His voice was soft-soft, just like yours, and the way he used to talk, quiet and sing-song sing-song use to make Pappy crazy.  You know I can’t remember Randy face too good, but I still carry his voice with me.  I could hear it plain-plain, like if I had just talk with he this morning (Mootoo, 73).

 

Cereus Blooms at Night argues that one’s family will only associate one’s difference with that person.  For example, Mr. Hector states that he cannot remember Randy’s face, but remembers how soft his voice was.  A face becomes a grounding point for people to recognize others – “putting a face to a name.”  However, in this moment, Randy’s voice becomes his defining feature for Mr. Hector.  Indeed, for Mr. Hector, it is the only way he can remember Randy.  Because Randy’s voice indicated his own “queerness,” whatever that meant for Randy, his family associated him with his difference.  This is shown through Mr. Hector explaining that even though he has not seen Randy for a long time, as their mother forced Randy to move out of the house. Hector still remembers Randy’s voice, as if he had “just talk with he this morning” (73).  Randy’s voice becomes the one characteristic that Mr. Hector can remember.  In this one instance, Randy’s difference overrides his own personality and physical features.  Because of his difference, his brother cannot remember what he looks like, after Randy leaves.  Randy’s queerness is how Mr. Hector can remember him.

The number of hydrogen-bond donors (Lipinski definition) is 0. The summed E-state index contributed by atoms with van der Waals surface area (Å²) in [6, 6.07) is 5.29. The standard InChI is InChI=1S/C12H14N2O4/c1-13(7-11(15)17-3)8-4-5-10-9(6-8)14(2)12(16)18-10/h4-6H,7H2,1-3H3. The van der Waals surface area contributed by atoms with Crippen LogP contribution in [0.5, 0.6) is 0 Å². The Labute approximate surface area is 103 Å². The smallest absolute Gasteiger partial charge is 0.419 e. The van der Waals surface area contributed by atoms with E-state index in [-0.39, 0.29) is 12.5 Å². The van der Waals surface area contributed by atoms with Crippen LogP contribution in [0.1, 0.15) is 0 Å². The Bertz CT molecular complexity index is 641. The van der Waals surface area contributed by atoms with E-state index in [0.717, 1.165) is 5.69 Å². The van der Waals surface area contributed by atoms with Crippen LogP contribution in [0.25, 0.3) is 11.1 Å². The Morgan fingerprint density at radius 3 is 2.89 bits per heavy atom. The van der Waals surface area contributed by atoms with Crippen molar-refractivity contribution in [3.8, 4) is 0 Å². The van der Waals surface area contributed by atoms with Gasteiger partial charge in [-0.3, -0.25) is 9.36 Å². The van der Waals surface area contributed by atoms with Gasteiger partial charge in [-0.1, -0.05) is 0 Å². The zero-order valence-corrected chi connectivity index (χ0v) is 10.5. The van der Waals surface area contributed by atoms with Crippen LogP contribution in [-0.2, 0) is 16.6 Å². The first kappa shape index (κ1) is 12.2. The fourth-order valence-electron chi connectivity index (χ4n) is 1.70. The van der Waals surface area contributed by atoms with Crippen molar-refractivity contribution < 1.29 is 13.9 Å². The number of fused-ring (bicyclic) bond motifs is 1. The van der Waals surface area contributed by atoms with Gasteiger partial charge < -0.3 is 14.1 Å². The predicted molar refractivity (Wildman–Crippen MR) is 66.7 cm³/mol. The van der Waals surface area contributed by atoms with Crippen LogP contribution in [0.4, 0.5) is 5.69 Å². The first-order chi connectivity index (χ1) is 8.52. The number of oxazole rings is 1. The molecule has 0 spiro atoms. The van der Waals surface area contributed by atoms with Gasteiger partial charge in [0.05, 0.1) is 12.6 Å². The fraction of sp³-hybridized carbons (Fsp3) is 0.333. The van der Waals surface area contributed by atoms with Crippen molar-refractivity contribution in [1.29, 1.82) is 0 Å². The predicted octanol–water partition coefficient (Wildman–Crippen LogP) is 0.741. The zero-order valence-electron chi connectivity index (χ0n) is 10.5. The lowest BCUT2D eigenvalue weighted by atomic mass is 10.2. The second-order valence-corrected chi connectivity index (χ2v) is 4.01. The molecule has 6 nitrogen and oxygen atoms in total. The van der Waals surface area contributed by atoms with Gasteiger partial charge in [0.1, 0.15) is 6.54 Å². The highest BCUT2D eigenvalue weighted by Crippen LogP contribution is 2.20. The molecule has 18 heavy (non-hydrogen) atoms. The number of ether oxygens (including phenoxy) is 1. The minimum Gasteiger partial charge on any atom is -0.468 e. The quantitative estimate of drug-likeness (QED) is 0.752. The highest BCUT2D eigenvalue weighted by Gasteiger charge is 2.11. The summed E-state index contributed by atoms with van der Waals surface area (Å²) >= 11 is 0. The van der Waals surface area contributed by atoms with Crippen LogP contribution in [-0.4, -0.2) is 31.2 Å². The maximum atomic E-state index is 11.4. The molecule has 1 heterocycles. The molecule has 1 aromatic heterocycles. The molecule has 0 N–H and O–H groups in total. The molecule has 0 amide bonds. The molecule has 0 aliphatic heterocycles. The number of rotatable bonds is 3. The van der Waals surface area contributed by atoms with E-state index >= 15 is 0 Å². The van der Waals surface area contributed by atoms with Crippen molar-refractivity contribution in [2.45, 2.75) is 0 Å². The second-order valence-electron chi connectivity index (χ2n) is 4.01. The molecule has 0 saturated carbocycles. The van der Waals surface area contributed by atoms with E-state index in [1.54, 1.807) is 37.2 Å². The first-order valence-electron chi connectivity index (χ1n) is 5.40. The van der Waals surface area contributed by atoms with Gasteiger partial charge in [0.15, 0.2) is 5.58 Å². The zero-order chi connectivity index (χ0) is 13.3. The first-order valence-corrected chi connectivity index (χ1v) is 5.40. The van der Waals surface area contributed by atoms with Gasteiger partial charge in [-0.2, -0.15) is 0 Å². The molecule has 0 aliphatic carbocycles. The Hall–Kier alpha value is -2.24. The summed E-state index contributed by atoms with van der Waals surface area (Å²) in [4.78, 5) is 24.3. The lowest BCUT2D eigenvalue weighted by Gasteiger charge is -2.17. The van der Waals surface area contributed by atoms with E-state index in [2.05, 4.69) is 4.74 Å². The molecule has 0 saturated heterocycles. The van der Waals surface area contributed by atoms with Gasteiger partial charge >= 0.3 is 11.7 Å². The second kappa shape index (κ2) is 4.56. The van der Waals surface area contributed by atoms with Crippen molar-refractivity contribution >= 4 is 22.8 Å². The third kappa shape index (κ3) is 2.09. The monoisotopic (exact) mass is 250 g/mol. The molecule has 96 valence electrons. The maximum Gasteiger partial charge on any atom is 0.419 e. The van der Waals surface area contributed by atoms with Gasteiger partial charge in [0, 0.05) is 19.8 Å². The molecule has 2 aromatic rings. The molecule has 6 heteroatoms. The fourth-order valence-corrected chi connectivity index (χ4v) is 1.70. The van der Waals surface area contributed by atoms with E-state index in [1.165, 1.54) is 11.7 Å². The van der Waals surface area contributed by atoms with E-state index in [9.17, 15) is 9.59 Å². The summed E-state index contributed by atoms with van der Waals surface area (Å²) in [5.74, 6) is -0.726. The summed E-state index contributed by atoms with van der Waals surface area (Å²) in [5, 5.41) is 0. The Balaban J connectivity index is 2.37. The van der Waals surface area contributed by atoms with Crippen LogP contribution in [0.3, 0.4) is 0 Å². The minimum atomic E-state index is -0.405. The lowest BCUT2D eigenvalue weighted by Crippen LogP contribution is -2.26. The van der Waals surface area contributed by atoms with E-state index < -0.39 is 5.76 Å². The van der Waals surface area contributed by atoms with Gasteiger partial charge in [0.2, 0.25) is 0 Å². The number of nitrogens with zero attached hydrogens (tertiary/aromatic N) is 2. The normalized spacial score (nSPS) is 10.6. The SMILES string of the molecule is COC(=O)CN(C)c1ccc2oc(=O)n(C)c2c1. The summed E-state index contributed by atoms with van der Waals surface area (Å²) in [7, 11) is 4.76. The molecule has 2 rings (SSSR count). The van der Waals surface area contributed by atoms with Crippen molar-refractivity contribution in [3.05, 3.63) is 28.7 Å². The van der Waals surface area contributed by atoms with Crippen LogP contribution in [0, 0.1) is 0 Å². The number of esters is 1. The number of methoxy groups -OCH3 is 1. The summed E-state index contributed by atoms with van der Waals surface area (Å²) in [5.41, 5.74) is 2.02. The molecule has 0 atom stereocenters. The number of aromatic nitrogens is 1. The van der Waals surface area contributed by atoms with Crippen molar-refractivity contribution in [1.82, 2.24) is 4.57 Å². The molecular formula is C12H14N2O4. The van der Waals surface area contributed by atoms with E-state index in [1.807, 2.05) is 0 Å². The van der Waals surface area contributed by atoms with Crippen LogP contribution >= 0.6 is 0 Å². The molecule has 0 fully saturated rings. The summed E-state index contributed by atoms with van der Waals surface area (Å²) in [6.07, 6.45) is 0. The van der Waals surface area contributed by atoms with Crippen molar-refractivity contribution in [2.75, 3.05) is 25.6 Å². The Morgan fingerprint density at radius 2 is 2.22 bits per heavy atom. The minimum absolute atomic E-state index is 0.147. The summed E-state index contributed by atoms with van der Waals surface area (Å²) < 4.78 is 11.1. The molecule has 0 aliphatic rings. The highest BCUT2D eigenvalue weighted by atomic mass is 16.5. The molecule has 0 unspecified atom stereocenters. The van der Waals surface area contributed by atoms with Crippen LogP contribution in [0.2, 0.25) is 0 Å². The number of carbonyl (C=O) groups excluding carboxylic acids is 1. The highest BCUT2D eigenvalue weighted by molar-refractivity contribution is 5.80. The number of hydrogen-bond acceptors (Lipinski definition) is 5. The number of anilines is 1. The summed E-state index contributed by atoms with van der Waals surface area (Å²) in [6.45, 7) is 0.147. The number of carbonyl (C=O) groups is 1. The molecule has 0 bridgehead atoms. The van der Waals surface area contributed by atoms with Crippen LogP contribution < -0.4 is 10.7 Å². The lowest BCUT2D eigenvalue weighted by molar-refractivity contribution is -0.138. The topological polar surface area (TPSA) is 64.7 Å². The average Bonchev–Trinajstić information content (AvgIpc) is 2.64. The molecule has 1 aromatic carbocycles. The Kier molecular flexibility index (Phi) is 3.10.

On the other hand, it is important to note that Mr. Hector does still remember his brother, despite his differences.  Another way to read this passage is that even though Randy was different, Mr. Hector was still able to remember him, when their mother forced Randy out of the house.  Mr. Hector’s tone is not judgemental.  Indeed, the fact that Mr. Hector states that he still “carry his voice with me,” implies a warm bond that Mr. Hector and Randy still have (73).  Furthermore, if Mr. Hector felt negatively about Randy’s differences, he would not have used the words “soft-soft” (73).  This implies that despite the fact that Randy’s voice makes him different, Mr. Hector does not think unkindly of him.  Even when Mr. Hector cannot remember his brother’s face, he can still carry his memory, because Randy’s voice was so different.

In conclusion, although Randy’s voice did set him apart in his brother’s mind, Mr. Hector was able to hold onto the memory of his brother, when he was able to physically see him.  Cereus Blooms at Night offers two readings of “queerness:” it becomes one’s defining trait, but it can also be a method of remembering someone when they are not physically there.